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kingofsurrey

8 Billion dollar rail Van to Abby/Whack

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13 hours ago, Chicken. said:

Maybe by 2050 if we are being optimistic, but more realistically the west coast express train route should be lengthened to there

No chance Nazzy Bmo and Bert would wanna go anywhere near the wack.

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1 hour ago, captainhorvat said:

No chance Nazzy Bmo and Bert would wanna go anywhere near the wack.

It wouldn't work in the playoffs anyways.^_^

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17 hours ago, kingofsurrey said:

8 Billion dollar rail  Van to  Abby/Whack

 

Now we are talking....

 

 

Borrow $8 billion for Fraser Valley rail link, Abbotsford mayor urges province

 

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All Abbotsford’s mayor wants from the provincial government is up to $8 billion for transportation in the Fraser Valley.

That sum sounds like a lot of money because, again, it’s $8 billion. But Mayor Henry Braun told council Monday that he thinks a rapid transit link to Abbotsford is (relatively) affordable and can be done if the province is as ambitious as a pair of legendary British Columbia politicians.

“WAC Bennett and Phil Gaglardi were some people who made some bold moves. I think the present provincial government needs to make some bold moves and one of them would be commuter rail,” Braun said after a council discussion on feedback that Abbotsford will send to TransLink as that body shapes its plans for the next 30 years.

 

https://www.abbynews.com/news/borrow-8-billion-for-fraser-valley-rail-link-abbotsford-mayor-urges-province/

Fine, providing the fares are high enough to pay the debt principal and interest completely off in 30 years.  Plus, put the tolls back on the bridges so people will use the new rail line.  

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8 hours ago, JoeyJoeJoeJr. Shabadoo said:

There's a lot of optimism STUPIDITY in this thread

Fify. 

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Meanwhile in Europe you have towns with 60 thousand people in them that have train systems.

We need huge changes in transporting mass amounts of people, before it's to late and the destruction of global warming is as predicted totally upon us.

Out with cars except electric and fast speed trains etc. finally come to North America,just like the bigger cities of the world.We have train tracks in place that are rusting away from non use,smarten up politicians.

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19 minutes ago, DADDYROCK said:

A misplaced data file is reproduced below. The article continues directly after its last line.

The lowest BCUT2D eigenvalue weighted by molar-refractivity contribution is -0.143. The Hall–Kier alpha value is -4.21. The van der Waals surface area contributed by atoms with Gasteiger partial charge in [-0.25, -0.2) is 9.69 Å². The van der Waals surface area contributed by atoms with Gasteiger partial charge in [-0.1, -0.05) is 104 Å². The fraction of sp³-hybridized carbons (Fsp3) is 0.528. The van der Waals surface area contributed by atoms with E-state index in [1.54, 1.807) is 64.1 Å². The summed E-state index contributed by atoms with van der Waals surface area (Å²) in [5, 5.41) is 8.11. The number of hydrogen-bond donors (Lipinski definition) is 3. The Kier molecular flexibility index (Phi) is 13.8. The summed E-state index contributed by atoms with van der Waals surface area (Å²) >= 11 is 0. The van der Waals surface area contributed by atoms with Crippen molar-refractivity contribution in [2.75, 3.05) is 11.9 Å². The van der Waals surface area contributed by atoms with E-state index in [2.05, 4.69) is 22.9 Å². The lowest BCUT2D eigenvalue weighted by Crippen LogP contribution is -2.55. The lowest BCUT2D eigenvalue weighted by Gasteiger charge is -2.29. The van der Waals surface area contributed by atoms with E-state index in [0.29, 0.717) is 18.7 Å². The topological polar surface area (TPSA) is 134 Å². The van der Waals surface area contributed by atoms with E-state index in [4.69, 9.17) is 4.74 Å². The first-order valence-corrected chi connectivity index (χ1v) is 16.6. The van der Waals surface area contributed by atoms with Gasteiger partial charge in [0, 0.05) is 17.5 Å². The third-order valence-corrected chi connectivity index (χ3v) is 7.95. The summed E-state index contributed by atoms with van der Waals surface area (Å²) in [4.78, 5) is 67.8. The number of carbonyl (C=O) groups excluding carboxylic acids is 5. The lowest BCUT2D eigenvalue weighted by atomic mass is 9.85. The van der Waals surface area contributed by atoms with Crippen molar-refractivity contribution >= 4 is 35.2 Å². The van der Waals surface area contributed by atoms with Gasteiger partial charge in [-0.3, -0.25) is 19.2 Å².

Meanwhile in Europe you have towns with 60 thousand people in them that have train systems.

 

The towns are closer together, and have been there for 400-1,000 years or more.

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23 minutes ago, DADDYROCK said:

Meanwhile in Europe you have towns with 60 thousand people in them that have train systems.

We need huge changes in transporting mass amounts of people, before it's to late and the destruction of global warming is as predicted totally upon us.

Out with cars except electric and fast speed trains etc. finally come to North America,just like the bigger cities of the world.We have train tracks in place that are rusting away from non use,smarten up politicians.

It's a completely different place. You can't say 'look at Japan or Europe why can't we do that'. The vast majority of North America was planned intentionally around cars. You can't just retrofit that overnight. 

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2 hours ago, inane said:

It's a completely different place. You can't say 'look at Japan or Europe why can't we do that'. The vast majority of North America was planned intentionally around cars. You can't just retrofit that overnight. 

Sometimes you have to plan 50+ years out and to think, "If you build it, they will come".  People initially though the Shinkansen was a stupid idea too.

 

Building a station to a lower density area seems like poor planning, but once apartments are built around there, a few commercial buildings, then a school or something... you'll have a thriving ecosystem around that station.  I mean the stations around Nanaimo, 29th, Joyce, Patterson probably seemed like stupid ideas at the time in the 80's... but they're slowly having more and more people moving there.  

I remember when Joyce had like 2-3 apartment buildings... now there are a couple of dozens, a few more office buildings, more restaurants, etc.  

Brentwood used to be pretty slow.... now they have a huge mall there and many other mixed use towers.  

 

If you want to break the dependency on cars, you need to give people a reason not to have cars.  Having affordable homes with good access to reliable transit would be a good start.  The best form reliable transit are the subways.  

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Don't want to toot my own horn....

 

But... I did an online university urban planning program... self paced... from home... super cheap so i have a bit of background in the urban design area...

 

Check out my program....

 

2409942-8242127692_711e831141.jpg

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52 minutes ago, Lancaster said:

Sometimes you have to plan 50+ years out and to think, "If you build it, they will come".  People initially though the Shinkansen was a stupid idea too.

 

Building a station to a lower density area seems like poor planning, but once apartments are built around there, a few commercial buildings, then a school or something... you'll have a thriving ecosystem around that station.  I mean the stations around Nanaimo, 29th, Joyce, Patterson probably seemed like stupid ideas at the time in the 80's... but they're slowly having more and more people moving there.  

I remember when Joyce had like 2-3 apartment buildings... now there are a couple of dozens, a few more office buildings, more restaurants, etc.  

Brentwood used to be pretty slow.... now they have a huge mall there and many other mixed use towers.  

 

If you want to break the dependency on cars, you need to give people a reason not to have cars.  Having affordable homes with good access to reliable transit would be a good start.  The best form reliable transit are the subways.  

Breaking the dependency on cars means stop sprawling to places like Abbotsford. There's such a massive disconnect between what people think they want and what they actually are willing to tolerate/live with. Europe and Japan etc work because they are compact. We can't keep eating up every square inch of metro vancouver and the fraser valley with cul de sacs are car oriented suburbs while simultaneously demanding better transit. 

 

 Not to mention climate change, food security, habitat protection, etc etc etc. We are constantly shooting ourselves in the foot because we just can't square the circle that we love transit but we love suv's and cul de sacs and big houses. 

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20 minutes ago, inane said: